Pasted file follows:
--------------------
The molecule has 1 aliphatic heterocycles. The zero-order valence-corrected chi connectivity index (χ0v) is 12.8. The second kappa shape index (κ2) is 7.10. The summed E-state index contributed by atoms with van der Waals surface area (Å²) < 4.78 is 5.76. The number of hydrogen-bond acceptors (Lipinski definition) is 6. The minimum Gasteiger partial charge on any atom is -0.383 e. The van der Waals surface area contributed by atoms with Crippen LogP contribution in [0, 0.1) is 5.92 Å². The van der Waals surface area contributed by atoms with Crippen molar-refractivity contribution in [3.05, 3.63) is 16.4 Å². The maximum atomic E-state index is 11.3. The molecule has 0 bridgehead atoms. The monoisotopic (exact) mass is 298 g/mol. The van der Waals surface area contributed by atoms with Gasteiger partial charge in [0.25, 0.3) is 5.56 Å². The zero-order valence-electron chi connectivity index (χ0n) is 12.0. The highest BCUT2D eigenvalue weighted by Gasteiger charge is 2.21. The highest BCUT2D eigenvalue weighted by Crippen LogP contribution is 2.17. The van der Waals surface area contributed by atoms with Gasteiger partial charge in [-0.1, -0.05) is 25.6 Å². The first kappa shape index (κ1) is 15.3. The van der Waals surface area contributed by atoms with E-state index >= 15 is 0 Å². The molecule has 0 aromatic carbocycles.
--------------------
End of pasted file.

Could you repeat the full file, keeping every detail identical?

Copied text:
The molecule has 1 aliphatic heterocycles. The zero-order valence-corrected chi connectivity index (χ0v) is 12.8. The second kappa shape index (κ2) is 7.10. The summed E-state index contributed by atoms with van der Waals surface area (Å²) < 4.78 is 5.76. The number of hydrogen-bond acceptors (Lipinski definition) is 6. The minimum Gasteiger partial charge on any atom is -0.383 e. The van der Waals surface area contributed by atoms with Crippen LogP contribution in [0, 0.1) is 5.92 Å². The van der Waals surface area contributed by atoms with Crippen molar-refractivity contribution in [3.05, 3.63) is 16.4 Å². The maximum atomic E-state index is 11.3. The molecule has 0 bridgehead atoms. The monoisotopic (exact) mass is 298 g/mol. The van der Waals surface area contributed by atoms with Gasteiger partial charge in [0.25, 0.3) is 5.56 Å². The zero-order valence-electron chi connectivity index (χ0n) is 12.0. The highest BCUT2D eigenvalue weighted by Gasteiger charge is 2.21. The highest BCUT2D eigenvalue weighted by Crippen LogP contribution is 2.17. The van der Waals surface area contributed by atoms with Gasteiger partial charge in [-0.1, -0.05) is 25.6 Å². The first kappa shape index (κ1) is 15.3. The van der Waals surface area contributed by atoms with E-state index >= 15 is 0 Å². The molecule has 0 aromatic carbocycles.